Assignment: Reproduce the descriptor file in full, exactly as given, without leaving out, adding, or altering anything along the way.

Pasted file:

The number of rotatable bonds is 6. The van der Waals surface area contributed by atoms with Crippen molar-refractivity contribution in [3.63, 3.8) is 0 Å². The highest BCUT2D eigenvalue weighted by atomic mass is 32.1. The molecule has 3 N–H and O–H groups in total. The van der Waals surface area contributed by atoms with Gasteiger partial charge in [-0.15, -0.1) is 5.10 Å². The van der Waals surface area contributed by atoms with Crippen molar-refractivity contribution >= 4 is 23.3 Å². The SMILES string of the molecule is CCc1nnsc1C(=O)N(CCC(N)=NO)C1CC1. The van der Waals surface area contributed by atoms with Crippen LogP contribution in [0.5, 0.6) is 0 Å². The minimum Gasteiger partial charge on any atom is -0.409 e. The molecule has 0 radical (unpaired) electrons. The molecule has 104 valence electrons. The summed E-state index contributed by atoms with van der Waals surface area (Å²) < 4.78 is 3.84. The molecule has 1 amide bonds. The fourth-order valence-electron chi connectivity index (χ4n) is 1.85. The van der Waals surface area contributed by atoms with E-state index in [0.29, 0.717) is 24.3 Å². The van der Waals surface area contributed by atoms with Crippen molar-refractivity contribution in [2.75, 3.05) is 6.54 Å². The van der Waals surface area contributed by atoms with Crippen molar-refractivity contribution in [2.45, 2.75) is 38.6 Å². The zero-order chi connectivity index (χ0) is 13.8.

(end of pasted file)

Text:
The number of rotatable bonds is 6. The van der Waals surface area contributed by atoms with Crippen molar-refractivity contribution in [3.63, 3.8) is 0 Å². The highest BCUT2D eigenvalue weighted by atomic mass is 32.1. The molecule has 3 N–H and O–H groups in total. The van der Waals surface area contributed by atoms with Gasteiger partial charge in [-0.15, -0.1) is 5.10 Å². The van der Waals surface area contributed by atoms with Crippen molar-refractivity contribution >= 4 is 23.3 Å². The SMILES string of the molecule is CCc1nnsc1C(=O)N(CCC(N)=NO)C1CC1. The van der Waals surface area contributed by atoms with Crippen LogP contribution in [0.5, 0.6) is 0 Å². The minimum Gasteiger partial charge on any atom is -0.409 e. The molecule has 0 radical (unpaired) electrons. The molecule has 104 valence electrons. The summed E-state index contributed by atoms with van der Waals surface area (Å²) < 4.78 is 3.84. The molecule has 1 amide bonds. The fourth-order valence-electron chi connectivity index (χ4n) is 1.85. The van der Waals surface area contributed by atoms with E-state index in [0.29, 0.717) is 24.3 Å². The van der Waals surface area contributed by atoms with Crippen molar-refractivity contribution in [2.75, 3.05) is 6.54 Å². The van der Waals surface area contributed by atoms with Crippen molar-refractivity contribution in [2.45, 2.75) is 38.6 Å². The zero-order chi connectivity index (χ0) is 13.8.